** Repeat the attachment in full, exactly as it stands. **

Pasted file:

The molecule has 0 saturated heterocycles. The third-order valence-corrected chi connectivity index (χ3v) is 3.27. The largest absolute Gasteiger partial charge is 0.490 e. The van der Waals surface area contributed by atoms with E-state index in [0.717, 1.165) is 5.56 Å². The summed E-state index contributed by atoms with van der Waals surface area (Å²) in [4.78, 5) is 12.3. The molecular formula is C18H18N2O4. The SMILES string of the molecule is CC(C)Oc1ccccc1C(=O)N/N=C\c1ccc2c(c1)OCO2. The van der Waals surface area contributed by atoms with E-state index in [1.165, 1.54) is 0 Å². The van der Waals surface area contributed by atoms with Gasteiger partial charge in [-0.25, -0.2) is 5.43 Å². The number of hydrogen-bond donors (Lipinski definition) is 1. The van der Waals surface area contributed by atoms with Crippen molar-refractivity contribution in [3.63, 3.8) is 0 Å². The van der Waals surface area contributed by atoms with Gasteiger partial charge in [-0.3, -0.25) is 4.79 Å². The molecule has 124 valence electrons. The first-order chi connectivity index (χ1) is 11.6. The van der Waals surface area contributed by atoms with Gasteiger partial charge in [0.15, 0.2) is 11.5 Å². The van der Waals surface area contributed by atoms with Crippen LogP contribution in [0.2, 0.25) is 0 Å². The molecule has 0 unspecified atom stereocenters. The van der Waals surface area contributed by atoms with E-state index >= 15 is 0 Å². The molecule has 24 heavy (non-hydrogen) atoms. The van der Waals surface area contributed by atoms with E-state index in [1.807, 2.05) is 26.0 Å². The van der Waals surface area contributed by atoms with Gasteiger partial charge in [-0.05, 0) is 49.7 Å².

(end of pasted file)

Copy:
The molecule has 0 saturated heterocycles. The third-order valence-corrected chi connectivity index (χ3v) is 3.27. The largest absolute Gasteiger partial charge is 0.490 e. The van der Waals surface area contributed by atoms with E-state index in [0.717, 1.165) is 5.56 Å². The summed E-state index contributed by atoms with van der Waals surface area (Å²) in [4.78, 5) is 12.3. The molecular formula is C18H18N2O4. The SMILES string of the molecule is CC(C)Oc1ccccc1C(=O)N/N=C\c1ccc2c(c1)OCO2. The van der Waals surface area contributed by atoms with E-state index in [1.165, 1.54) is 0 Å². The van der Waals surface area contributed by atoms with Gasteiger partial charge in [-0.25, -0.2) is 5.43 Å². The number of hydrogen-bond donors (Lipinski definition) is 1. The van der Waals surface area contributed by atoms with Crippen molar-refractivity contribution in [3.63, 3.8) is 0 Å². The van der Waals surface area contributed by atoms with Gasteiger partial charge in [-0.3, -0.25) is 4.79 Å². The molecule has 124 valence electrons. The first-order chi connectivity index (χ1) is 11.6. The van der Waals surface area contributed by atoms with Gasteiger partial charge in [0.15, 0.2) is 11.5 Å². The van der Waals surface area contributed by atoms with Crippen LogP contribution in [0.2, 0.25) is 0 Å². The molecule has 0 unspecified atom stereocenters. The van der Waals surface area contributed by atoms with E-state index >= 15 is 0 Å². The molecule has 24 heavy (non-hydrogen) atoms. The van der Waals surface area contributed by atoms with E-state index in [1.807, 2.05) is 26.0 Å². The van der Waals surface area contributed by atoms with Gasteiger partial charge in [-0.05, 0) is 49.7 Å².